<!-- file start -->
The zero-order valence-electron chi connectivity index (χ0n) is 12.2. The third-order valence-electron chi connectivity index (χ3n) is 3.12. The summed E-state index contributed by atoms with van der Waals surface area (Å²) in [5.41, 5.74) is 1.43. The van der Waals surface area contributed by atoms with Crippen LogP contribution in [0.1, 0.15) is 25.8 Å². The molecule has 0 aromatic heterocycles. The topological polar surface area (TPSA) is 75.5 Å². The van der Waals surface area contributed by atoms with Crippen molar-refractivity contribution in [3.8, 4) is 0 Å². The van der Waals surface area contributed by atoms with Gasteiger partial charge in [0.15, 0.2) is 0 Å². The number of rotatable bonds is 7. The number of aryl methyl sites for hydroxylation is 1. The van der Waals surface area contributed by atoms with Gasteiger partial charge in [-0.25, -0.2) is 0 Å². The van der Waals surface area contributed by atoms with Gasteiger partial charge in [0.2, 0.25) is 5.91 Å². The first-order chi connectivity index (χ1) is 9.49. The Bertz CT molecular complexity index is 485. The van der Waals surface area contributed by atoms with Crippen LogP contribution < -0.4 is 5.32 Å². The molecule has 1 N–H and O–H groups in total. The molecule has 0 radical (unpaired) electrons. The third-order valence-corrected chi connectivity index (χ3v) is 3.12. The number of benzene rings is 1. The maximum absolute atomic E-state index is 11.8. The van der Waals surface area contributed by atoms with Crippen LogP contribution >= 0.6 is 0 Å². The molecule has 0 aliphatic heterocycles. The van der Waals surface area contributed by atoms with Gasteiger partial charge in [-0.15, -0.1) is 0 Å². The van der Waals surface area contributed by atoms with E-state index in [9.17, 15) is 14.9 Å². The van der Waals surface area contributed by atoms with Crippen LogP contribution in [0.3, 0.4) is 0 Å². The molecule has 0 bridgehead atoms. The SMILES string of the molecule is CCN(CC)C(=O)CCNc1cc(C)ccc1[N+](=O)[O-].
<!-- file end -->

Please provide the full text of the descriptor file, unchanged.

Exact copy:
The zero-order valence-electron chi connectivity index (χ0n) is 12.2. The third-order valence-electron chi connectivity index (χ3n) is 3.12. The summed E-state index contributed by atoms with van der Waals surface area (Å²) in [5.41, 5.74) is 1.43. The van der Waals surface area contributed by atoms with Crippen LogP contribution in [0.1, 0.15) is 25.8 Å². The molecule has 0 aromatic heterocycles. The topological polar surface area (TPSA) is 75.5 Å². The van der Waals surface area contributed by atoms with Crippen molar-refractivity contribution in [3.8, 4) is 0 Å². The van der Waals surface area contributed by atoms with Gasteiger partial charge in [0.15, 0.2) is 0 Å². The number of rotatable bonds is 7. The number of aryl methyl sites for hydroxylation is 1. The van der Waals surface area contributed by atoms with Gasteiger partial charge in [-0.25, -0.2) is 0 Å². The van der Waals surface area contributed by atoms with Gasteiger partial charge in [0.2, 0.25) is 5.91 Å². The first-order chi connectivity index (χ1) is 9.49. The Bertz CT molecular complexity index is 485. The van der Waals surface area contributed by atoms with Crippen LogP contribution < -0.4 is 5.32 Å². The molecule has 1 N–H and O–H groups in total. The molecule has 0 radical (unpaired) electrons. The third-order valence-corrected chi connectivity index (χ3v) is 3.12. The number of benzene rings is 1. The maximum absolute atomic E-state index is 11.8. The van der Waals surface area contributed by atoms with Crippen LogP contribution >= 0.6 is 0 Å². The molecule has 0 aliphatic heterocycles. The van der Waals surface area contributed by atoms with Gasteiger partial charge in [-0.15, -0.1) is 0 Å². The van der Waals surface area contributed by atoms with E-state index in [9.17, 15) is 14.9 Å². The van der Waals surface area contributed by atoms with Crippen LogP contribution in [0.3, 0.4) is 0 Å². The molecule has 0 bridgehead atoms. The SMILES string of the molecule is CCN(CC)C(=O)CCNc1cc(C)ccc1[N+](=O)[O-].